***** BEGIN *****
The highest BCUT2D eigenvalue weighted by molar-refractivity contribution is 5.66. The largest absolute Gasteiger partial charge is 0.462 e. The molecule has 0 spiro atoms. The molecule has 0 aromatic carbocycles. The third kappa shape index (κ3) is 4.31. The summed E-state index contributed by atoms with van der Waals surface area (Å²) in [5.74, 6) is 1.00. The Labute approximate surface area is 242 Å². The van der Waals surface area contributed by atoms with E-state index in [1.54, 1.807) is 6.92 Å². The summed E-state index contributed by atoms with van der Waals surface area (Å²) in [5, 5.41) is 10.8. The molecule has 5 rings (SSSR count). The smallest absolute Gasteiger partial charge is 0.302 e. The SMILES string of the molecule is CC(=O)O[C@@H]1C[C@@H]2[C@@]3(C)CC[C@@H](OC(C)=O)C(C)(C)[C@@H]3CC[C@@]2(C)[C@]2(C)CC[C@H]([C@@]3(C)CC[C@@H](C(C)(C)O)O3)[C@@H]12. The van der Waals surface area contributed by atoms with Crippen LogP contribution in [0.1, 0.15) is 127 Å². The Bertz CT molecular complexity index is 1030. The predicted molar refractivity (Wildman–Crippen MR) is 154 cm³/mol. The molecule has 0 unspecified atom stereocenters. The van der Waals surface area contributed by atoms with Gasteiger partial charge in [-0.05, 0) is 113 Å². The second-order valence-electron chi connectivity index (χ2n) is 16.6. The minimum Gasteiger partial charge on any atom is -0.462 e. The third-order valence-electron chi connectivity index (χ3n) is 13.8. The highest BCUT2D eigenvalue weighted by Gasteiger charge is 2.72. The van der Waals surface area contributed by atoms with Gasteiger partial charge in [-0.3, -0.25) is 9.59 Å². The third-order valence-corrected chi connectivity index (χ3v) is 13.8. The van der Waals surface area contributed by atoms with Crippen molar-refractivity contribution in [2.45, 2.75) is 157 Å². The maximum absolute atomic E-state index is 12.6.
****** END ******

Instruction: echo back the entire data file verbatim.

The highest BCUT2D eigenvalue weighted by molar-refractivity contribution is 5.66. The largest absolute Gasteiger partial charge is 0.462 e. The molecule has 0 spiro atoms. The molecule has 0 aromatic carbocycles. The third kappa shape index (κ3) is 4.31. The summed E-state index contributed by atoms with van der Waals surface area (Å²) in [5.74, 6) is 1.00. The Labute approximate surface area is 242 Å². The van der Waals surface area contributed by atoms with E-state index in [1.54, 1.807) is 6.92 Å². The summed E-state index contributed by atoms with van der Waals surface area (Å²) in [5, 5.41) is 10.8. The molecule has 5 rings (SSSR count). The smallest absolute Gasteiger partial charge is 0.302 e. The SMILES string of the molecule is CC(=O)O[C@@H]1C[C@@H]2[C@@]3(C)CC[C@@H](OC(C)=O)C(C)(C)[C@@H]3CC[C@@]2(C)[C@]2(C)CC[C@H]([C@@]3(C)CC[C@@H](C(C)(C)O)O3)[C@@H]12. The van der Waals surface area contributed by atoms with Crippen LogP contribution in [0.1, 0.15) is 127 Å². The Bertz CT molecular complexity index is 1030. The predicted molar refractivity (Wildman–Crippen MR) is 154 cm³/mol. The molecule has 0 unspecified atom stereocenters. The van der Waals surface area contributed by atoms with Gasteiger partial charge in [-0.05, 0) is 113 Å². The second-order valence-electron chi connectivity index (χ2n) is 16.6. The minimum Gasteiger partial charge on any atom is -0.462 e. The third-order valence-electron chi connectivity index (χ3n) is 13.8. The highest BCUT2D eigenvalue weighted by Gasteiger charge is 2.72. The van der Waals surface area contributed by atoms with Gasteiger partial charge in [-0.3, -0.25) is 9.59 Å². The third-order valence-corrected chi connectivity index (χ3v) is 13.8. The van der Waals surface area contributed by atoms with Crippen molar-refractivity contribution in [2.45, 2.75) is 157 Å². The maximum absolute atomic E-state index is 12.6.